I’m sure some people think I’m a little crazy after reading yesterday’s blog.
Yes, I do talk to Buddy; in fact I tell him things that I don’t tell anyone else. But since he hasn’t divulged a secret in the last three years, I feel pretty good about talking to him.
I consider Buddy to be my own cute, albeit furry therapist. I just wish he could talk back sometimes.
But yesterday morning when his brown eyes looked at me, the entire blog post popped into my head. Maybe he does communicate in his own way.
I have to admit that I’m feeling guilty about not spending more time at home. What can I say? This work thing is getting in the way.
I promised myself years ago that I would balance my life between work and family but I’m finding that really tough these days. My job is demanding more and more from me; mainly because of these tough economic times.
But back to the balance issue; when I was a kid, my father spent a lot of time working. He had his own business and put in long hours. Also, he went on business trips for four days at a time every two weeks. I didn’t see him much.
At six years old, I didn’t understand the sacrifices a man in the 1960’s made to provide for his family. All I knew was that he was gone a lot. In my mind, I questioned whether he loved us because he wasn't home. Also, when he was home, he wasn’t there for us electing to nap on the sofa in front of the TV, but that is a different issue.
I grew up during a time when TV showed an idealized family. TV families were represented by the likes of June Cleaver who wore the perfect dress while cooking dinner for Ward who walked in precisely on time each evening. It was precocious Beaver who was the screw up in the family. But no matter how big the problem, it was always solved in 30 minutes.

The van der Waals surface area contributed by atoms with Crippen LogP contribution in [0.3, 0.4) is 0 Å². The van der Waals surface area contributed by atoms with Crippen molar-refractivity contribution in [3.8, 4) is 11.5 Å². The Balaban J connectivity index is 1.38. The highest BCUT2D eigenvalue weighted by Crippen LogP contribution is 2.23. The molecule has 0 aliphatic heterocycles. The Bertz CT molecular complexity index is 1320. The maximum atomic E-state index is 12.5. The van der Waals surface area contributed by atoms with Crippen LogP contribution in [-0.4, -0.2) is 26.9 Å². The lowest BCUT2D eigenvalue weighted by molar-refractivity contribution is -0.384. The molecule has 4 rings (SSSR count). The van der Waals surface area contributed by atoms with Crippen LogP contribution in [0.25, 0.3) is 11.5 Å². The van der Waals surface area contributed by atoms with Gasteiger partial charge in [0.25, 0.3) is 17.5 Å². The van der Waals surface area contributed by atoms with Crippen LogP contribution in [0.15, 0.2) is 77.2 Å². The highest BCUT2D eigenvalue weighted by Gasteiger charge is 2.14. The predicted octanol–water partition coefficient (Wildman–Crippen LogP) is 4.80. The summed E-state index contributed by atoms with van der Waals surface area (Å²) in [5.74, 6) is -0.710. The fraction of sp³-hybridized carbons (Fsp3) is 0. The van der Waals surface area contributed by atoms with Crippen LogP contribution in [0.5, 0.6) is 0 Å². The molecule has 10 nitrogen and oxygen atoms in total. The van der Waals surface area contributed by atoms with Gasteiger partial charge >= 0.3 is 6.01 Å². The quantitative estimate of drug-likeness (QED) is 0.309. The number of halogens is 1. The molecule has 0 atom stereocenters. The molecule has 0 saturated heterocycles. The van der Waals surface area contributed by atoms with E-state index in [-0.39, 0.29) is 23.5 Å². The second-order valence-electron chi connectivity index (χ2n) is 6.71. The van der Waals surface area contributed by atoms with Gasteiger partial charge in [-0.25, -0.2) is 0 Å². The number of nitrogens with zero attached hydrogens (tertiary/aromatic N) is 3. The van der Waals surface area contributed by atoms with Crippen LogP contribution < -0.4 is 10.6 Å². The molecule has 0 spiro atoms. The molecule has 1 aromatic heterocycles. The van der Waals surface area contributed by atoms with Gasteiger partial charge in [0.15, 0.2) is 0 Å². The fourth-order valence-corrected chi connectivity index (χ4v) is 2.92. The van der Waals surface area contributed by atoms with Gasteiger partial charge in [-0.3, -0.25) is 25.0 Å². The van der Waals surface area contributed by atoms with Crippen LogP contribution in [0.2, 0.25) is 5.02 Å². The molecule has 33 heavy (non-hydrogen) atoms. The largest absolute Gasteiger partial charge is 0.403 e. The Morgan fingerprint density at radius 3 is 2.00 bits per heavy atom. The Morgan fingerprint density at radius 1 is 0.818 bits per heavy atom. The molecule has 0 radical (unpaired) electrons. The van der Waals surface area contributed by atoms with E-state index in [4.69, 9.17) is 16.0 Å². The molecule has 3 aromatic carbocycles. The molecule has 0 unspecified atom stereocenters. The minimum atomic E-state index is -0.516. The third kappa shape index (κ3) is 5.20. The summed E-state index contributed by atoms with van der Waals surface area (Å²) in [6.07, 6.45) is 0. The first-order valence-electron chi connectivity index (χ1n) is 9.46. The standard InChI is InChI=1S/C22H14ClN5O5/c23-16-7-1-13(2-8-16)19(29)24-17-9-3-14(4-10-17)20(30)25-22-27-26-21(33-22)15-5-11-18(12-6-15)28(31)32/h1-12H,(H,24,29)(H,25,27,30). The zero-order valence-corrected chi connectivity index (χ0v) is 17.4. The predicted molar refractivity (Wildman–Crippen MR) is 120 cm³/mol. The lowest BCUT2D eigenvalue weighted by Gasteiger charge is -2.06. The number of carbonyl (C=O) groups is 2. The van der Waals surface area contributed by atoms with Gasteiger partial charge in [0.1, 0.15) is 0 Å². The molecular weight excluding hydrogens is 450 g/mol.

I recognized pretty early my family wasn’t like the Cleaver’s. Now don’t get me wrong. I’m not blaming TV for anything. That reference is just there for comparison.
But "Leave it to Beaver" made me want to redirect my life. When I went to college, I considered working for newspapers as a writer. I worked at my local newspaper for two years prior to college and loved the work.
But remembering the Cleaver family steered me toward a job that would allow me to have regular 9-5 hours with weekends off. That original career path wouldn’t have had weekend work or nights on call or odd hours in the office.
That worked well for my first 25 years with this company, but a few years ago the company reorganized and my hours changed a little. At first it was no big deal. A weekend now and then, but I was given time off during the week to compensate. It still allowed for balance; lots of free time for my hubby and our child/pet, Buddy Rabbit.
But then this damned recession hit. A second shift was added but not enough people were hired to cover all the time. Soon that balance between work life and family life went out the window.
Unfortunately, I feel stuck in this job because I’m so close to retirement that I don’t think I can leave. I just didn’t know how bad my lack of balance got until Monday night when I walked in at home and Buddy ran from me.
For a moment, he didn’t know me and it broke my heart. I spent a long time playing with him Monday night and that jogged his memory, but I still knew that somewhere along the line I had turned into my father. I had turned into the man that is away from home. I had turned into the man that didn’t have much time to spend with his child (even if that child is a rabbit).
Yes, Buddy is a therapist in a lot of ways and right now he’s convinced me to re-evaluate my life once again. He told me that I have to regain the balance in my life because family won’t wait for me. Without change, I’ll just be the absent, forgotten man that sleeps in the house with them and that’s not the way I want my family to remember me.